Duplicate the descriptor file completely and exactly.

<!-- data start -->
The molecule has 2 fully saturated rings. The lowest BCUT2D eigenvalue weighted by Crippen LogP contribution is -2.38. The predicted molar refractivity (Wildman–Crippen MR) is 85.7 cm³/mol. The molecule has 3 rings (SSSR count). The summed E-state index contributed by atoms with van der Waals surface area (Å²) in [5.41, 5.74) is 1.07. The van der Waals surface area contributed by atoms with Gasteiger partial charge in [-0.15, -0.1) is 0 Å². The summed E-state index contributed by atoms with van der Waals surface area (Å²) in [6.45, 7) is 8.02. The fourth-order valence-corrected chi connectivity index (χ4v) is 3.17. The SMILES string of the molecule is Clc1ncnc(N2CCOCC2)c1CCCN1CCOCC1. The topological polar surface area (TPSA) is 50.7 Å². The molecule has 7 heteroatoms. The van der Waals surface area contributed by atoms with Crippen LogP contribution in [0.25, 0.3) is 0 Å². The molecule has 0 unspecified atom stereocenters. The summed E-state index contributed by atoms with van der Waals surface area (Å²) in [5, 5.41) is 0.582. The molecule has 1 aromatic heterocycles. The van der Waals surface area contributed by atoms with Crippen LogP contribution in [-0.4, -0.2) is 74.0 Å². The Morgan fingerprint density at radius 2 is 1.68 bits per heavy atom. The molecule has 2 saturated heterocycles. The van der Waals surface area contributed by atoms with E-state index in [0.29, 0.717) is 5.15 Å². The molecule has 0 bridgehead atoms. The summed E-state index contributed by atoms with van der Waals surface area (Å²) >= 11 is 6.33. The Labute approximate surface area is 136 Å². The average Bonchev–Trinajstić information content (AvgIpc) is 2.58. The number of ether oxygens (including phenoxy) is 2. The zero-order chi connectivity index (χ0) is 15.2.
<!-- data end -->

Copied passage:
The molecule has 2 fully saturated rings. The lowest BCUT2D eigenvalue weighted by Crippen LogP contribution is -2.38. The predicted molar refractivity (Wildman–Crippen MR) is 85.7 cm³/mol. The molecule has 3 rings (SSSR count). The summed E-state index contributed by atoms with van der Waals surface area (Å²) in [5.41, 5.74) is 1.07. The van der Waals surface area contributed by atoms with Gasteiger partial charge in [-0.15, -0.1) is 0 Å². The summed E-state index contributed by atoms with van der Waals surface area (Å²) in [6.45, 7) is 8.02. The fourth-order valence-corrected chi connectivity index (χ4v) is 3.17. The SMILES string of the molecule is Clc1ncnc(N2CCOCC2)c1CCCN1CCOCC1. The topological polar surface area (TPSA) is 50.7 Å². The molecule has 7 heteroatoms. The van der Waals surface area contributed by atoms with Crippen LogP contribution in [0.25, 0.3) is 0 Å². The molecule has 0 unspecified atom stereocenters. The summed E-state index contributed by atoms with van der Waals surface area (Å²) in [5, 5.41) is 0.582. The molecule has 1 aromatic heterocycles. The van der Waals surface area contributed by atoms with Crippen LogP contribution in [-0.4, -0.2) is 74.0 Å². The Morgan fingerprint density at radius 2 is 1.68 bits per heavy atom. The molecule has 2 saturated heterocycles. The van der Waals surface area contributed by atoms with E-state index in [0.29, 0.717) is 5.15 Å². The molecule has 0 bridgehead atoms. The summed E-state index contributed by atoms with van der Waals surface area (Å²) >= 11 is 6.33. The Labute approximate surface area is 136 Å². The average Bonchev–Trinajstić information content (AvgIpc) is 2.58. The number of ether oxygens (including phenoxy) is 2. The zero-order chi connectivity index (χ0) is 15.2.